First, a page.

Better availability and a new type of “open-source diagnostics” are coming as a response to increased demand for molecular testing during COVID. This is good news for consumers, similar to other open-source technologies that have spurred innovation, expanded markets, increased scalability and created applications faster. Large manufactures like Abbott and Labcorp have worked to make home testing available, and smaller companies like Enzo Biochem have restructured to make testing technologies, products, reagents and assays based on an novel open-source platform.
Back in the old days before COVID, diagnostic testing services followed a routine process. Doctors ordered tests. Patients provided samples that were processed by a diagnostics company. Results were sent to doctors who plan an appropriate course of treatment. Patients rarely had direct access to a diagnostic test and almost never without authorization from a healthcare provider, often requiring an in-office visit. And while OTC options in diagnostic testing for select needs such as pregnancy confirmation and testosterone testing have become available, these choices were limited.
Consumer familiarity with the diagnostics sector and testing technologies has historically been rather low. All that has been changing rapidly and dramatically since the onset of COVID. Within weeks of the pandemic shut downs, demand for diagnostic testing rose exponentially and consumers were required to learn how to directly access testing services. The established model for access to molecular testing became quickly outdated, and consumers had to adapt to new testing procedures and previously unfamiliar concepts including the difference between “PCR,” “rapid antigen” and “antibody” testing. The rapid scale up also highlighted the fact that testing services were often not available in convenient locations in many areas in the U.S.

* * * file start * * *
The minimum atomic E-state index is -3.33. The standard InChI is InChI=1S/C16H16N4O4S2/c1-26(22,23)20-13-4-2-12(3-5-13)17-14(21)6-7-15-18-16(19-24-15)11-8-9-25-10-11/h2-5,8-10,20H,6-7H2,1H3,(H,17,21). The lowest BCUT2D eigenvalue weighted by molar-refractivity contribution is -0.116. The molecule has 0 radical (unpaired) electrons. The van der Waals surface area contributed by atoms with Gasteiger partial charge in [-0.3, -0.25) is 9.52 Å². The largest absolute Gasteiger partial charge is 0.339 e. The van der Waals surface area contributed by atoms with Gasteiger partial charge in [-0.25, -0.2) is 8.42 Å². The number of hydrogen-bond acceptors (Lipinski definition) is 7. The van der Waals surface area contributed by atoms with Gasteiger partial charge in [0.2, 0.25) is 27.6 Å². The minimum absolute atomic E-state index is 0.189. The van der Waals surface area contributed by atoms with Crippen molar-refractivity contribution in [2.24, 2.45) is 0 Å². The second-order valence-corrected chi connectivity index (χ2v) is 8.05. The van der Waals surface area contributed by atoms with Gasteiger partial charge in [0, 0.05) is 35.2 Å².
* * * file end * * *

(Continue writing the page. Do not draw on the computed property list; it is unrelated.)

The diagnostics industry, meanwhile, had to work to develop a range of new testing products and capabilities with unprecedented scale based on the prevalent “closed testing” model commonly used by industry leaders. Mostly testing technologies could only be operated with the manufacturer’s own proprietary reagents, assays and other products. Third party testing facilities could only get the right chemicals from the manufacturers, who claimed this allows for better quality control. However, the COVID pandemic put a spotlight on scalability. If testing centers are dependent on a single supplier, they can only scale up services as rapidly as production expands from one source. When testing services needed to scale up exponentially early in the pandemic, many manufacturers could not meet demand, making it impossible to achieve target goals in testing capacity.
The industry also faced a challenge based on the capabilities of available testing technologies and the demand for rapid and accurate testing results. The reality has been that you can have testing that is fast or accurate, but not both. COVID demonstrated that a stronger focus on improving testing speed is achievable in an environment where rapid accurate testing becomes essential.
There have been deficiencies in the diagnostics sector’s response to COVID, yet the challenges are driving new levels of innovation that will have a pronounced effect on the future of diagnostic testing in the U.S. and around the world. Both larger and smaller players in the diagnostics space are adapting their business models in ways that will significantly strengthen our ability to respond to future global health crises. COVID demonstrated that both innovation and adoption of new protocols are more achievable than previously assumed.